My six-year old must have the same thing every day for breakfast using a paper towel for each crumb on his mouth and insists on wiping constantly and needs to hear your welcome every time he says thank you. My five-year old must have his socks next to him when he sits on the couch and the video box must be in a certain position on the table when he watches his videos.
In the 1988 movie Mercury Rising with Bruce Willis the story centered on an autistic boy whose parents were murdered. Even though they were no longer alive, the boy upon entering the house went to the kitchen, opened the cabinet for his mug and made his drink announcing he was home and went about his daily routines.
This manual should be in the home of every parent who has an autistic child, those that teach children should have a copy in the classroom as well as therapists, doctors, nutritionists and other professionals that come into contact with the special needs community. Just recently we had a behavior assessment where I did not agree with the written assessment and cited numerous discrepancies. Our speech therapist at the clinic through our insurance is moving to Italy to work with the military families who have children with special needs. My son went back into the preschool program for his third year and now has taken to biting one of the teaching assistants.
Each of the obstacles we parents and professionals face with teaching and aiding the autistic child can be helped by reading various chapters in this manual. It is not a book to read from cover to cover but rather as the need arises. One of the chapters under the UCLA model discusses mainstreaming, which is what my six-year old has started this year. I have used highlighters and post it notes to mark pages within this manual to refer back to time and again.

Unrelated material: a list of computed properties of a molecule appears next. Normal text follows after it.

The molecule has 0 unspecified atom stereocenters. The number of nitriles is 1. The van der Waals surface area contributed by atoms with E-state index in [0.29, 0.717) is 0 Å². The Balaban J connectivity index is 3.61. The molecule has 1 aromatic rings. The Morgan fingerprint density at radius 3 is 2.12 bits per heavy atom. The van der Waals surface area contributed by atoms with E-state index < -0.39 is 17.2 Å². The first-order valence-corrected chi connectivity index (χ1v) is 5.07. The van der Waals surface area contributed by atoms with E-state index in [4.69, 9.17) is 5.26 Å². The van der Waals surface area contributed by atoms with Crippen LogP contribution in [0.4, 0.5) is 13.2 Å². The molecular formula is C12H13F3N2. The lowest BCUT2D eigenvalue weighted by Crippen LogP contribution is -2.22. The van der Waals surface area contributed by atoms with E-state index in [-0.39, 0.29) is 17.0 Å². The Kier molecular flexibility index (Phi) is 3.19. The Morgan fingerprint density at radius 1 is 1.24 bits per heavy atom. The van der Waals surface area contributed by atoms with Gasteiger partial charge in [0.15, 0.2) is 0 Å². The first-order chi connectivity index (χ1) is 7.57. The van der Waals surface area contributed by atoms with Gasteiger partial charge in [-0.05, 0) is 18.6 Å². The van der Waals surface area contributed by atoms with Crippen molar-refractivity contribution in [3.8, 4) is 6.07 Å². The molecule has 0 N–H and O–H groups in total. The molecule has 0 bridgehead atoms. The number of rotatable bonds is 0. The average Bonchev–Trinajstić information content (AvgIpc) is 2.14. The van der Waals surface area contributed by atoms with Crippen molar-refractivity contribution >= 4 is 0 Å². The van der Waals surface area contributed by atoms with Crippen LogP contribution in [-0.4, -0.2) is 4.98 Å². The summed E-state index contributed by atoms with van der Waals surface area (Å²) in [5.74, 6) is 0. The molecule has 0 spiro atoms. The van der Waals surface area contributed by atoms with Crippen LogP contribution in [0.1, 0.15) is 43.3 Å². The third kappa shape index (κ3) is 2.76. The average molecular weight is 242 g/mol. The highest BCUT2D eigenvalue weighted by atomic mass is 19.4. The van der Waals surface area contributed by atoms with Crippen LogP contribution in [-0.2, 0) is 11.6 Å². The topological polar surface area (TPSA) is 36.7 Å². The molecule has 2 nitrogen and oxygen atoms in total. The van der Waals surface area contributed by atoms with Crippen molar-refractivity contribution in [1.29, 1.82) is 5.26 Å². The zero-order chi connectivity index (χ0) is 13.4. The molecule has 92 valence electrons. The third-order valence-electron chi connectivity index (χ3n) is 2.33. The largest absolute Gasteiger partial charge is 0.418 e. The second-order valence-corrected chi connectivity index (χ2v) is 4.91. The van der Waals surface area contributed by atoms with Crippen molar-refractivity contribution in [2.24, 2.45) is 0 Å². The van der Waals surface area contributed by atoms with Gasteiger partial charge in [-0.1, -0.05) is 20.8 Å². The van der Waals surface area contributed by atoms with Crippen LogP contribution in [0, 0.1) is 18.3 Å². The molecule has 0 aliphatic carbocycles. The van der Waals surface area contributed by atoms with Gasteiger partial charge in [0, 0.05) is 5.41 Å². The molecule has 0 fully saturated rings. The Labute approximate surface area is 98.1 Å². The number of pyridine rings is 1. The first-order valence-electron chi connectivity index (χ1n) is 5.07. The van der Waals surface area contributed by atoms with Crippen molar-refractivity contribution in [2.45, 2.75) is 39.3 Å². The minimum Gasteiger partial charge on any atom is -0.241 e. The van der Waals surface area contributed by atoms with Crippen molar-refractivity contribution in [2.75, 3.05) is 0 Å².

Every parent has to figure out ways to fund therapies from battling the school district, getting assistance from the State Disability office, authorizations from their insurance or private resources such as reaching out to the community for donations through charitable non-profit organizations. There is also a check-list under the speech therapy chapter and suggested readings under language acquisition. Also the chapter on inclusion is beneficial to those families who are contemplating mainstreaming. Learn in the questions chapter how to help your typical children relate to your autistic child. There are examples of what the average therapies cost for families as well as how many hours are suitable for each age group.
Since the professionals that work within the special needs community often change from year to year, this is a must manual for families. You can share and even copy certain chapters to share with the new member of the team to work on behavior intervention in their home, school or out in the community. I feel better knowing that one of the editors, Catherine Maurice, is also a parent to two autistic children and does not feel the need to find a cure, instead accepting the diagnosis and trying to fit her children into society as they are.
I do not recall the exact amount I paid for this manual but it was in the fifty-dollar price range. Currently you can do a special order through amazon.com to receive this in 4-6 weeks for $55.71. A used copy is available for about $35.00. There are numerous companies that sell books geared toward the special needs community and would find this at a conference or book sale discounted while attending conferences too. Check your local library for a copy and begin making copies of the charts to give to those who work with your children. Good luck to all those who are seeking guidance and acceptance from the community when integrating their autistic children into society. I can be reached at email@example.com for discussions with others that work with our autistic children and parents especially to seek alternative methods of coping.